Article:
Lukas, you have extensive knowledge in the world of luxury goods and retail. How have you helped your clients in this sector navigate an unprecedentedly difficult time for retail, and what new trends will we see in this market?
Lukas: The growing importance of digitization has been a driver for the growing customer expectations of online sales channels in retail in general, and especially for more exclusive consumer products such as luxury goods or cars. Customers expect such products to be offered online under similar conditions to those offline. For us as lawyers, this means that there are numerous functionalities of personalization, cross-channel relationships with customers, and loyalty programs, often brand-specific, which need to be legally checked. Brand ambassadors, influencers and social-media marketing also play an important role for the retail of luxury goods and bring their own legal challenges.
The pandemic and its impact on e-commerce has on the one hand increased the importance of online sales for many retail branches which have not yet been very “digital”, leading to demand for legal counsel in often very urgent projects. In addition, high consumer demand, restricted logistics and capacities on the part of logistic partners, and shortages in supply channels have provoked increased focus on related contractual issues.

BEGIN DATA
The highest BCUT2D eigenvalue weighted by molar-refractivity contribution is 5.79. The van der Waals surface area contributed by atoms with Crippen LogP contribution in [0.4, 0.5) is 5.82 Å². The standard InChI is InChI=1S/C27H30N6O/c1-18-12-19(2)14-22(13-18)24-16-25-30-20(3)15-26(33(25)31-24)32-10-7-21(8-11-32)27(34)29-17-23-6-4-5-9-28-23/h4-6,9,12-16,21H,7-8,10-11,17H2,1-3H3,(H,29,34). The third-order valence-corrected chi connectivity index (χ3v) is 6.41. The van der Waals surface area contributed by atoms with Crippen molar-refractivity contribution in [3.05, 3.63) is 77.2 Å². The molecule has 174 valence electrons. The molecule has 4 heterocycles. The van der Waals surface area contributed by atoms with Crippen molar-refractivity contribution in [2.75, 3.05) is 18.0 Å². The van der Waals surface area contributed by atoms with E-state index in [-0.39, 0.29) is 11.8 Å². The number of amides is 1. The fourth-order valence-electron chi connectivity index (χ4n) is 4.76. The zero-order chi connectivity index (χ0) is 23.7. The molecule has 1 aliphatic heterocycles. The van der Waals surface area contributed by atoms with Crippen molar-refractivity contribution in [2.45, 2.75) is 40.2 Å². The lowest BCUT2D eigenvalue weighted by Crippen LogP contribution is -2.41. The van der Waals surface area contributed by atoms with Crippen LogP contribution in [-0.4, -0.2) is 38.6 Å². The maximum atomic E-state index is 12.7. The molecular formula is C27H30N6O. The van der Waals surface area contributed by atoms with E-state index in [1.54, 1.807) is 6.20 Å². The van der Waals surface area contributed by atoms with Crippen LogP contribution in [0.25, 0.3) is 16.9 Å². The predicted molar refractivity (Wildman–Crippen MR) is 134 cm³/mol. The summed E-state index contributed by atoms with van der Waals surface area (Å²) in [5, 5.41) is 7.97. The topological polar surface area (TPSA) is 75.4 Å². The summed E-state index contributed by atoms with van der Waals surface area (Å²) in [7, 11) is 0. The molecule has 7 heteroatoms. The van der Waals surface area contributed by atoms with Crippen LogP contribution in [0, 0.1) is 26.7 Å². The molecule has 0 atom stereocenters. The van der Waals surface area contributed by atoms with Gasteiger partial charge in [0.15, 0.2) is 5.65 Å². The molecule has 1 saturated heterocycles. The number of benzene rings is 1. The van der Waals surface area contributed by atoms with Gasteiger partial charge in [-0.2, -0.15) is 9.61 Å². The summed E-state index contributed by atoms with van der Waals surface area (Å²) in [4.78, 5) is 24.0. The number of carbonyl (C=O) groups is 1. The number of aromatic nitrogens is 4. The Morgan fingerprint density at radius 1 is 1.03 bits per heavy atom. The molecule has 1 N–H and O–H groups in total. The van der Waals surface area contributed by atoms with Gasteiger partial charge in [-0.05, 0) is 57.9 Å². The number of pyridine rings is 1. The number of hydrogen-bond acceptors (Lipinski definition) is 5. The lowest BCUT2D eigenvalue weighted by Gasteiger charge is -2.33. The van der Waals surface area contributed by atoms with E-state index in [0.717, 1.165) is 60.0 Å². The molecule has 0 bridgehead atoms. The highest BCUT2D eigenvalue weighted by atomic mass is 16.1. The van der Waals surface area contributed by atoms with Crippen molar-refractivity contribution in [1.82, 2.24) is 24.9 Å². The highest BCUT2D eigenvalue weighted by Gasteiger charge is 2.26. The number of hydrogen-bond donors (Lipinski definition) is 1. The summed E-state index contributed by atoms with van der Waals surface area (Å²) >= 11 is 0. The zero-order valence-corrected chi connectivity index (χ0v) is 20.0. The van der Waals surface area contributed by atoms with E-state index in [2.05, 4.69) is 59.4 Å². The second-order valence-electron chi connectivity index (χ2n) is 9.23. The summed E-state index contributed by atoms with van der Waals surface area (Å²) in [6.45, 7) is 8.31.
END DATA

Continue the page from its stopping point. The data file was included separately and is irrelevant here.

Nicola, being a leading woman in law with a focus on innovative technology, what are the main roadblocks to gender parity in this sector? And what is your advice to women who want to work in this sector but also recognize their lack of representation?
Nicola: The roadblocks in this field are no greater than in other areas of the law. As more and more women take leading roles within technology industries, there is increasing openness to women advisers too. We are some way off from a situation where there is gender parity, but the number of people (men and women) working in that direction is growing all the time.
If you are interested in the sector and have an openness and enthusiasm to learn, you should not feel held back by a lack of representation. My advice to women who want to work with technology is, “go for it!”.